I been wanting to write a series of blog posts about the most common types of claims that I see brought against South Carolina employees. For this first post, I’m going to focus on a claim for Breach of Duty of Loyalty.
South Carolina Employees Owe a Duty of Loyalty to their Employer
If you are employed in South Carolina, then you owe a duty of loyalty to your employer so long as you work there. This duty ends once you leave, but so long as you are being paid wages for your service, you have this duty to abide by. For the most part, this duty is a fairly common sense one. As an employee, you’re being paid to act in the best interest of your employer. If you take actions in contravention of that best interest, then you’ve likely violated the duty of loyalty.
For South Carolina employees, that means you could be sued by your employer, who will seek damages resulting from that breach.
Under South Carolina law, employees have “a duty not to do disloyal acts looking to future competition” with their employer. Lowndes Products, Inc. v. Brower, 259 S.C. 322, 333 (1972). “It is implicit in any contract for employment that the employee shall remain faithful to the employer’s interest throughout the term of employment. An employee has a duty of fidelity to his employer.” Berry v. Goodyear Tire & Rubber Co., 270 S.C. 489, 491, 242 S.E.2d 551, 552 (1978).
What Fee Arrangements Are Common to Defend against a Breach of Duty of Loyalty Claim?
As a South Carolina employment lawyer, I often handle cases where I’m defending an employee against civil claims brought by the company in a lawsuit. For most of the discrimination and harassment claims I bring against the company on behalf of an employee, I normally operate under a contingency fee arrangement, where I agree to be compensated for my time at the end of the case, but only if we can recover something for the employee. In that situation, I would receive a percentage of the total settlement proceeds or verdict amount.
But when I’m defending an employee, I’m normally operating on an hourly basis, meaning that the employee pays an hourly rate for all the work I perform on the case. I require a retainer up front to help cover the amount of legal work that will be required.
What Damages Can an Employer Claim Under a Breach of Duty of Loyalty Claim?
The primary measure of damages for a breach of duty of loyalty claim are the wages paid to an employee during the period of disloyalty. For example, if you spend the last two weeks of your employment actively solicited the company’s customers to come do business with you and your new company or employer, then your employer will seek reimbursement for the wages it paid to you during those two weeks.
Employers often seek other damages beyond reimbursement for wages. If the solicitation of customers, for example, results in that customer going to business with the employee at the new company, then the company may seek damages for lost profits as further damages under the breach of duty of loyalty claim.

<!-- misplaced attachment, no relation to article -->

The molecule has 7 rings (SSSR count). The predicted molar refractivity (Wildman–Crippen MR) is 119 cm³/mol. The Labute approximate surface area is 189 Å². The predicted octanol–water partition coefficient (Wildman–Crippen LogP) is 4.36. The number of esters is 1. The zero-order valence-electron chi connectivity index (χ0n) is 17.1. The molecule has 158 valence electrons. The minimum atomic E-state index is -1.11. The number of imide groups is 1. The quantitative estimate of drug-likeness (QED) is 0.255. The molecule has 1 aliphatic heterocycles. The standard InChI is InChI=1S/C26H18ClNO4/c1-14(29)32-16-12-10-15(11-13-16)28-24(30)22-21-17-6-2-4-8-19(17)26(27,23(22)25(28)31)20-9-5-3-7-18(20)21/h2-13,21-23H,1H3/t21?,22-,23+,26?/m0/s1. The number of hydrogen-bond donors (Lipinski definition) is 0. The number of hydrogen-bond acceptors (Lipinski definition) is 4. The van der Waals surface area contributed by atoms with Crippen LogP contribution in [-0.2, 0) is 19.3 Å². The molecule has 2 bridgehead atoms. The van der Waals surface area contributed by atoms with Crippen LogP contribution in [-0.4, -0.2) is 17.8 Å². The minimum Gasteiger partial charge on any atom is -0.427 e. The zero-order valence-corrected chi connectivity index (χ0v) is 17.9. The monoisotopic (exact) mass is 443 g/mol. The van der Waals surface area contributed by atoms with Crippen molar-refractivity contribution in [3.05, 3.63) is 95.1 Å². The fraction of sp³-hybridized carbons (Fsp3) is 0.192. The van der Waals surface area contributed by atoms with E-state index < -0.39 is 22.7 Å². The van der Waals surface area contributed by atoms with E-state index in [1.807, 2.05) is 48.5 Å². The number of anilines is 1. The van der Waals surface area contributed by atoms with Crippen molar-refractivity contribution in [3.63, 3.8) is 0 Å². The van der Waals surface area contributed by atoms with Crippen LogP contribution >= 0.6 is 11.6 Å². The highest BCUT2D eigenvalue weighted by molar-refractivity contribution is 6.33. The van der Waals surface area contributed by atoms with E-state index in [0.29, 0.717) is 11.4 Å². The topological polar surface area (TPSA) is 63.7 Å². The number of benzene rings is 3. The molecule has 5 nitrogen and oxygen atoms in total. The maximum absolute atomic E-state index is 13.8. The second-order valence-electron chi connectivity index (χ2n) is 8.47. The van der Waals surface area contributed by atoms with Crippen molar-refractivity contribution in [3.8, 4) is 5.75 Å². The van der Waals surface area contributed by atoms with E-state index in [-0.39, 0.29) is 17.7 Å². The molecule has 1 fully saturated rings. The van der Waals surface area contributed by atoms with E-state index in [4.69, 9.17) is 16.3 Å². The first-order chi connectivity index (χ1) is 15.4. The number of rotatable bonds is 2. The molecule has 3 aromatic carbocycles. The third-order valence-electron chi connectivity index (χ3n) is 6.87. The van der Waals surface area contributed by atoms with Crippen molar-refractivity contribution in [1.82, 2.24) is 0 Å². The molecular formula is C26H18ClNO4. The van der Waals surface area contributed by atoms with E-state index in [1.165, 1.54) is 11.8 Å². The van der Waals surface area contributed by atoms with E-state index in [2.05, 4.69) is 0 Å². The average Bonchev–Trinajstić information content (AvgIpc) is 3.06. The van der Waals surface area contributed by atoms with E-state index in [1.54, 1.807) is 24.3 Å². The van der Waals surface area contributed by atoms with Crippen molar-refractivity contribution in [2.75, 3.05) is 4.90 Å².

Often these days, though, an employee may have signed an employment agreement with the employer, which likely contains a series of restrictive covenants. These restrictive covenants normally include an agreement not to compete with the employer both during employment and after employment ends, along with an agreement not to solicit customers for your own ends.
Thus, the act of soliciting a customer while still employed may breach both the duty of loyalty that applies to all South Carolina employees regardless of contract AND the contractual duty owed not to solicit or compete while still employed. This employment contract may also include a provision that requires the South Carolina employee to pay the company’s attorney’s fees, if the company sues the employee and wins at trial.
But What Doesn’t Breach of the Duty of Loyalty?
Of course, not every activity by the employee violates the duty of loyalty, despite what the company alleges. If the employee and company parted on bad terms, then hurt feelings can lead to some pretty silly lawsuits. Companies are just legal entities controlled by human beings, and business owners can be just as petty, vindictive, and ridiculous as the rest of humanity.
For example, “merely preparing and submitting forms to create a new corporation, for example, likely will be seen as permissible pre-termination planning” that is not a violation of the duty of loyalty. Futch v. McAllister Towing of Georgetown, Inc., 335 S.C. 598, 610 (1999), citing Auxton Computer Enterprises, Inc. v. Parker, 416 A.2d 952, 955 (N.J. Super. Ct. App. Div. 1980) (holding that an employee, while still employed, may make arrangements to go to work for a competitor or establish his own business in competition with his employer). In Auxton, the New Jersey court noted that establishing a breach of employee loyalty claim requires “something more than preparation,” something that is “so harmful as to substantially hinder the employer in the continuation of his business.” 416 A.2d at 955.
For South Carolina employees, it’s important to be aware of your obligations to your employer, both under the duty of loyalty and under any other contractual provisions in an employment agreement. This becomes especially important when you reach the point of planning to leave and move to another job. Take special care to avoid even the appearance of wrongdoing, as innocent actions can be viewed more hostilely once you depart. Be aware that any actions you take on a work computer or phone can be tracked and recovered through computer forensics. Keep your nose clean, make a clean separation, and–hopefully–more on to the next job without any controversy.
If you do have any trouble with your former employer or get sued for a breach of duty of loyalty (or other claims), feel free to reach out to our office for a consultation and review of your legal options with me, your friendly neighborhood employment lawyer.